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Sci Transl Med. 2017 Jun 7;9(393). pii: eaal4922. doi: 10.1126/scitranslmed.aal4922.

Combined immune checkpoint blockade as a therapeutic strategy for BRCA1-mutated breast cancer.

Author information

1
Stem Cells and Cancer Division, Walter and Eliza Hall Institute of Medical Research, Parkville, Victoria, Australia.
2
Department of Medical Biology, University of Melbourne, Parkville, Victoria, Australia.
3
Division of Research, Peter MacCallum Cancer Centre, Melbourne, Victoria, Australia.
4
The Sir Peter MacCallum Department of Oncology, University of Melbourne, Parkville, Victoria, Australia.
5
Molecular Genetics of Cancer Division, Walter and Eliza Hall Institute of Medical Research, Parkville, Victoria, Australia.
6
Immunotherapy Laboratory, Peter MacCallum Cancer Centre, Melbourne, Victoria, Australia.
7
Department of Pathology, Peter MacCallum Cancer Centre, Melbourne, Victoria, Australia.
8
Department of Pathology, University of Melbourne, Parkville, Victoria, Australia.
9
Department of Pathology and Laboratory Medicine, University of North Carolina at Chapel Hill, Chapel Hill, NC 27599, USA.
10
Lineberger Comprehensive Cancer Center, University of North Carolina at Chapel Hill, Chapel Hill, NC 27599, USA.
11
Department of Genetics, University of North Carolina at Chapel Hill, Chapel Hill, NC 27599, USA.
12
Division of Research, Peter MacCallum Cancer Centre, Melbourne, Victoria, Australia. sherene.loi@petermac.org lindeman@wehi.edu.au.
13
Stem Cells and Cancer Division, Walter and Eliza Hall Institute of Medical Research, Parkville, Victoria, Australia. sherene.loi@petermac.org lindeman@wehi.edu.au.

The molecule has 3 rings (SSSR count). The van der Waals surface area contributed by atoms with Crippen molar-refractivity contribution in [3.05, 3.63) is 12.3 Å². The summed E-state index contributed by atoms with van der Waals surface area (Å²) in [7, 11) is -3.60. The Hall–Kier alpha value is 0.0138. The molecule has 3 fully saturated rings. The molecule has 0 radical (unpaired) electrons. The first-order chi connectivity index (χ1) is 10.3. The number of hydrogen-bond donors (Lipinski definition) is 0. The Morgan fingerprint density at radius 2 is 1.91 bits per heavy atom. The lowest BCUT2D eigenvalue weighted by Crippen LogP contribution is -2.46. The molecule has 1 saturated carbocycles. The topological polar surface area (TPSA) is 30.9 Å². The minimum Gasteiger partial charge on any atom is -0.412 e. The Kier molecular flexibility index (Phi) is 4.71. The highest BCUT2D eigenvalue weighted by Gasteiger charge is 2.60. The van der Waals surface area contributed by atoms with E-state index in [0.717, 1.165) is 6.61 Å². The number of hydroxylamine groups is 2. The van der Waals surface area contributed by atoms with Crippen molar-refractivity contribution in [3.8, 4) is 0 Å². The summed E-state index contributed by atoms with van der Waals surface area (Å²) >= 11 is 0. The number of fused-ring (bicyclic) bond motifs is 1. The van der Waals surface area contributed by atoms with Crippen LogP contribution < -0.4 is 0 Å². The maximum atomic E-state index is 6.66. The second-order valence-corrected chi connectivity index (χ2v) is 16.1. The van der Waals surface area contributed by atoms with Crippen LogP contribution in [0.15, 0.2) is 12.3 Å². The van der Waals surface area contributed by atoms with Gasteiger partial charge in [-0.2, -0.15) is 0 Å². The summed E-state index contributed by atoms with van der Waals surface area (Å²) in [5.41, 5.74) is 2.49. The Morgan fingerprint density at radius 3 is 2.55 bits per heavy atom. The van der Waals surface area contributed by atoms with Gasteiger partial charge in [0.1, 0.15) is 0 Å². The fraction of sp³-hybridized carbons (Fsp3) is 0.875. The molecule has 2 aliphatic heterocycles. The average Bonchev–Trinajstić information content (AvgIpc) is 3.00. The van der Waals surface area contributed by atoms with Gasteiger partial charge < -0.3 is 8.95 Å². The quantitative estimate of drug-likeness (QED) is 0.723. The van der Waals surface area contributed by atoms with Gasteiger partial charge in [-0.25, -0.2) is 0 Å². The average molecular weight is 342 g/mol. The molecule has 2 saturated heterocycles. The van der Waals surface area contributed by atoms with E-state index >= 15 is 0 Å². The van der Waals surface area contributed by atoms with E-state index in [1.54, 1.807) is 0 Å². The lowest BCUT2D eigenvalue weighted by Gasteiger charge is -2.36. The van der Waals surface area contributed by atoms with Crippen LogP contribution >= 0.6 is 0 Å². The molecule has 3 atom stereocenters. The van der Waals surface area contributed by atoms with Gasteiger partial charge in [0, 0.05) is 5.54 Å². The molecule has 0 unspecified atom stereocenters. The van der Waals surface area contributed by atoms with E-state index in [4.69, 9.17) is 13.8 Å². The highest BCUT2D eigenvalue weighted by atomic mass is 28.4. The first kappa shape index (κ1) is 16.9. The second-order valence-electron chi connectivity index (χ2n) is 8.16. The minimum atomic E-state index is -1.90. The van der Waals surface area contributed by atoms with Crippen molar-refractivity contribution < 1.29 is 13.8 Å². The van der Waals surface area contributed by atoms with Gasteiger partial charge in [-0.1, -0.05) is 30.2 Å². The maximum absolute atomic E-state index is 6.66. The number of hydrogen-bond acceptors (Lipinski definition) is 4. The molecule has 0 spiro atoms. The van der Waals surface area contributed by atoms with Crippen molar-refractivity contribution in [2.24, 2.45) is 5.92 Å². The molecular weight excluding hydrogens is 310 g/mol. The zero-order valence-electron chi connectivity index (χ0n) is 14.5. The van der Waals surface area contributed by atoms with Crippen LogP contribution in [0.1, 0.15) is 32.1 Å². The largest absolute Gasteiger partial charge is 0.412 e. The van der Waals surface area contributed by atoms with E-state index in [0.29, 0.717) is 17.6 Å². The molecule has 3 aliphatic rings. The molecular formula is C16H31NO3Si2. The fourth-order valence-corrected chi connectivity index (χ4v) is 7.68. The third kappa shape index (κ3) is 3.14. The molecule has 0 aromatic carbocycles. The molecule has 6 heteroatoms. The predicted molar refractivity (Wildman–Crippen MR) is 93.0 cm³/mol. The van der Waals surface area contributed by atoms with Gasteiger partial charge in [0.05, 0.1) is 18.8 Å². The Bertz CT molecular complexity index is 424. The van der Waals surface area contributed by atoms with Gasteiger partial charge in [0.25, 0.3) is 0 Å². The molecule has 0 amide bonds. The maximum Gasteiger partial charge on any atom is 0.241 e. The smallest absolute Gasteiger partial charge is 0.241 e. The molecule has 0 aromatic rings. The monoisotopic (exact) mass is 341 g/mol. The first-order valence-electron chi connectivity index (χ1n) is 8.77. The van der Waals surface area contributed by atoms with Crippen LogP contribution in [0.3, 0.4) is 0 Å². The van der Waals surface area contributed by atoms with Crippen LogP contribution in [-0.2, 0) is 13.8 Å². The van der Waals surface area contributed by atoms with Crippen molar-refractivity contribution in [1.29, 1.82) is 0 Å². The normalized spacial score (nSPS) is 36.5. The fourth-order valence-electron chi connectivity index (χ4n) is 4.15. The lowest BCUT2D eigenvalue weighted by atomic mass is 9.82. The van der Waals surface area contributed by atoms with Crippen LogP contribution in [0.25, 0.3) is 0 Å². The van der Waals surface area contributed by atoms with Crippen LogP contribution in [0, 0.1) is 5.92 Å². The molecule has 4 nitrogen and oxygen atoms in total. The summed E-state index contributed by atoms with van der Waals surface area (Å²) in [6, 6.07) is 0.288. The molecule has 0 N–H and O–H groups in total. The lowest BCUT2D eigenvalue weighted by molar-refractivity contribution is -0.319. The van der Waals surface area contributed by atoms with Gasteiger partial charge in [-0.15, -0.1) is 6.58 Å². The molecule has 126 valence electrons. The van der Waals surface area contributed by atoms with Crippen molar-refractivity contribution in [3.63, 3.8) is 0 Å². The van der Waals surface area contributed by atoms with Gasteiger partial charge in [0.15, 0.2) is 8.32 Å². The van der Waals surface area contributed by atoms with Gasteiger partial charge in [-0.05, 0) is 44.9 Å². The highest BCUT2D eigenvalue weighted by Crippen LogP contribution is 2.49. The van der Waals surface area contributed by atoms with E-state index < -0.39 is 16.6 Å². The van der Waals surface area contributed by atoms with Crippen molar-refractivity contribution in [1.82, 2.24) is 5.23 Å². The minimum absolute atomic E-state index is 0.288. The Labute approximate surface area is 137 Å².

14
Parkville Integrated Familial Cancer Centre, Royal Melbourne Hospital and Peter MacCallum Cancer Centre, Parkville, Victoria, Australia.
15
Department of Medicine, University of Melbourne, Parkville, Victoria, Australia.

Abstract

Immune checkpoint inhibitors have emerged as a potent new class of anticancer therapy. They have changed the treatment landscape for a range of tumors, particularly those with a high mutational load. To date, however, modest results have been observed in breast cancer, where tumors are rarely hypermutated. Because BRCA1-associated tumors frequently exhibit a triple-negative phenotype with extensive lymphocyte infiltration, we explored their mutational load, immune profile, and response to checkpoint inhibition in a Brca1-deficient tumor model. BRCA1-mutated triple-negative breast cancers (TNBCs) exhibited an increased somatic mutational load and greater numbers of tumor-infiltrating lymphocytes, with increased expression of immunomodulatory genes including PDCD1 (PD-1) and CTLA4, when compared to TNBCs from BRCA1-wild-type patients. Cisplatin treatment combined with dual anti-programmed death-1 and anti-cytotoxic T lymphocyte-associated antigen 4 therapy substantially augmented antitumor immunity in Brca1-deficient mice, resulting in an avid systemic and intratumoral immune response. This response involved enhanced dendritic cell activation, reduced suppressive FOXP3+ regulatory T cells, and concomitant increase in the activation of tumor-infiltrating cytotoxic CD8+ and CD4+ T cells, characterized by the induction of polyfunctional cytokine-producing T cells. Dual (but not single) checkpoint blockade together with cisplatin profoundly attenuated the growth of Brca1-deficient tumors in vivo and improved survival. These findings provide a rationale for clinical studies of combined immune checkpoint blockade in BRCA1-associated TNBC.

PMID:
28592566
PMCID:
PMC5822709
DOI:
10.1126/scitranslmed.aal4922
[Indexed for MEDLINE]
Free PMC Article

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